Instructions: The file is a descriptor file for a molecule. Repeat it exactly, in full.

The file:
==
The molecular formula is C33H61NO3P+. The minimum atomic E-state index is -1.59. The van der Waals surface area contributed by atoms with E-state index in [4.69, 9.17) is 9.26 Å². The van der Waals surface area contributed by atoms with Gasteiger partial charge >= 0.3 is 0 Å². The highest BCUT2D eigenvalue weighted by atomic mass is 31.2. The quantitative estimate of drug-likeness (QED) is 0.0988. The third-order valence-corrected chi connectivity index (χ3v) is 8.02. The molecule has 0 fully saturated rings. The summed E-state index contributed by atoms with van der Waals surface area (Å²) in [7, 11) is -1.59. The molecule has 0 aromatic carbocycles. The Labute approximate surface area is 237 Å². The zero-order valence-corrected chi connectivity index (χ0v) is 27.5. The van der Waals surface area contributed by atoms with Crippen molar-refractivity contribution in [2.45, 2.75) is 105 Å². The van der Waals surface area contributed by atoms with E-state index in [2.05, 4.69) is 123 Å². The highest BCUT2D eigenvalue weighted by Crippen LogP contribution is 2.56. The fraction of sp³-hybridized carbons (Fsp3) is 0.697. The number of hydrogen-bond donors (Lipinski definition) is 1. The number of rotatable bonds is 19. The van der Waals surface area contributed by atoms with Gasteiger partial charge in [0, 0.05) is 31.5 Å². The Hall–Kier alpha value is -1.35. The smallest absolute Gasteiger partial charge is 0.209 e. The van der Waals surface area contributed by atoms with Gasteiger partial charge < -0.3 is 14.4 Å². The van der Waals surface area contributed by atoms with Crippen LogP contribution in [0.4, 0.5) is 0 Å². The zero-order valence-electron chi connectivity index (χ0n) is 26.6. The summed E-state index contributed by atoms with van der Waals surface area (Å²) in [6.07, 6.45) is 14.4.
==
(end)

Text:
The molecular formula is C33H61NO3P+. The minimum atomic E-state index is -1.59. The van der Waals surface area contributed by atoms with E-state index in [4.69, 9.17) is 9.26 Å². The van der Waals surface area contributed by atoms with Gasteiger partial charge >= 0.3 is 0 Å². The highest BCUT2D eigenvalue weighted by atomic mass is 31.2. The quantitative estimate of drug-likeness (QED) is 0.0988. The third-order valence-corrected chi connectivity index (χ3v) is 8.02. The molecule has 0 fully saturated rings. The summed E-state index contributed by atoms with van der Waals surface area (Å²) in [7, 11) is -1.59. The molecule has 0 aromatic carbocycles. The Labute approximate surface area is 237 Å². The zero-order valence-corrected chi connectivity index (χ0v) is 27.5. The van der Waals surface area contributed by atoms with Crippen molar-refractivity contribution in [2.45, 2.75) is 105 Å². The van der Waals surface area contributed by atoms with E-state index in [2.05, 4.69) is 123 Å². The highest BCUT2D eigenvalue weighted by Crippen LogP contribution is 2.56. The fraction of sp³-hybridized carbons (Fsp3) is 0.697. The number of hydrogen-bond donors (Lipinski definition) is 1. The number of rotatable bonds is 19. The van der Waals surface area contributed by atoms with Gasteiger partial charge in [0, 0.05) is 31.5 Å². The Hall–Kier alpha value is -1.35. The smallest absolute Gasteiger partial charge is 0.209 e. The van der Waals surface area contributed by atoms with Gasteiger partial charge < -0.3 is 14.4 Å². The van der Waals surface area contributed by atoms with Crippen LogP contribution in [0.4, 0.5) is 0 Å². The zero-order valence-electron chi connectivity index (χ0n) is 26.6. The summed E-state index contributed by atoms with van der Waals surface area (Å²) in [6.07, 6.45) is 14.4.